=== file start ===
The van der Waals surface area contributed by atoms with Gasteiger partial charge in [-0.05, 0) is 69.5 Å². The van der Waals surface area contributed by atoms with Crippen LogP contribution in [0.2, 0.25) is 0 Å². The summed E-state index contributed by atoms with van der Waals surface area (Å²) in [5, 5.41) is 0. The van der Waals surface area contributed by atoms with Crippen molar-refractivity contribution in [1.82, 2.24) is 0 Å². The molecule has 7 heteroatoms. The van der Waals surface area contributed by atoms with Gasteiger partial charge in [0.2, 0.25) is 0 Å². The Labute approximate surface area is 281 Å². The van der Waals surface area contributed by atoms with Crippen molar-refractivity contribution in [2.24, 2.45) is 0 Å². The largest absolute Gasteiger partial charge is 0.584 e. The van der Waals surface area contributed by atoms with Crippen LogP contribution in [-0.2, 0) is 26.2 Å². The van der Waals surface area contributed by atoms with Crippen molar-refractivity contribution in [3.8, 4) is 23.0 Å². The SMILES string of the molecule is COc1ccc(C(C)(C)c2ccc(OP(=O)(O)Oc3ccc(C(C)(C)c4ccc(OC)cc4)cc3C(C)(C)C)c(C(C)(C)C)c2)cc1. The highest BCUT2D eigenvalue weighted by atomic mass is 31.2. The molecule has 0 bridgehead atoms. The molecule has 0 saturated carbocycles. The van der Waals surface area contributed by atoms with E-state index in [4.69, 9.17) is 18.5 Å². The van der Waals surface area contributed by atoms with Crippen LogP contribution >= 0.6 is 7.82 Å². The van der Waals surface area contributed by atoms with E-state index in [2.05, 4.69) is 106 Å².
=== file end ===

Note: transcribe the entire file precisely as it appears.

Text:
The van der Waals surface area contributed by atoms with Gasteiger partial charge in [-0.05, 0) is 69.5 Å². The van der Waals surface area contributed by atoms with Crippen LogP contribution in [0.2, 0.25) is 0 Å². The summed E-state index contributed by atoms with van der Waals surface area (Å²) in [5, 5.41) is 0. The van der Waals surface area contributed by atoms with Crippen molar-refractivity contribution in [1.82, 2.24) is 0 Å². The molecule has 7 heteroatoms. The van der Waals surface area contributed by atoms with Gasteiger partial charge in [0.2, 0.25) is 0 Å². The Labute approximate surface area is 281 Å². The van der Waals surface area contributed by atoms with Crippen molar-refractivity contribution in [2.24, 2.45) is 0 Å². The largest absolute Gasteiger partial charge is 0.584 e. The van der Waals surface area contributed by atoms with Crippen LogP contribution in [-0.2, 0) is 26.2 Å². The van der Waals surface area contributed by atoms with Crippen molar-refractivity contribution in [3.8, 4) is 23.0 Å². The SMILES string of the molecule is COc1ccc(C(C)(C)c2ccc(OP(=O)(O)Oc3ccc(C(C)(C)c4ccc(OC)cc4)cc3C(C)(C)C)c(C(C)(C)C)c2)cc1. The highest BCUT2D eigenvalue weighted by atomic mass is 31.2. The molecule has 0 bridgehead atoms. The molecule has 0 saturated carbocycles. The van der Waals surface area contributed by atoms with E-state index in [4.69, 9.17) is 18.5 Å². The van der Waals surface area contributed by atoms with Crippen LogP contribution >= 0.6 is 7.82 Å². The van der Waals surface area contributed by atoms with E-state index in [2.05, 4.69) is 106 Å².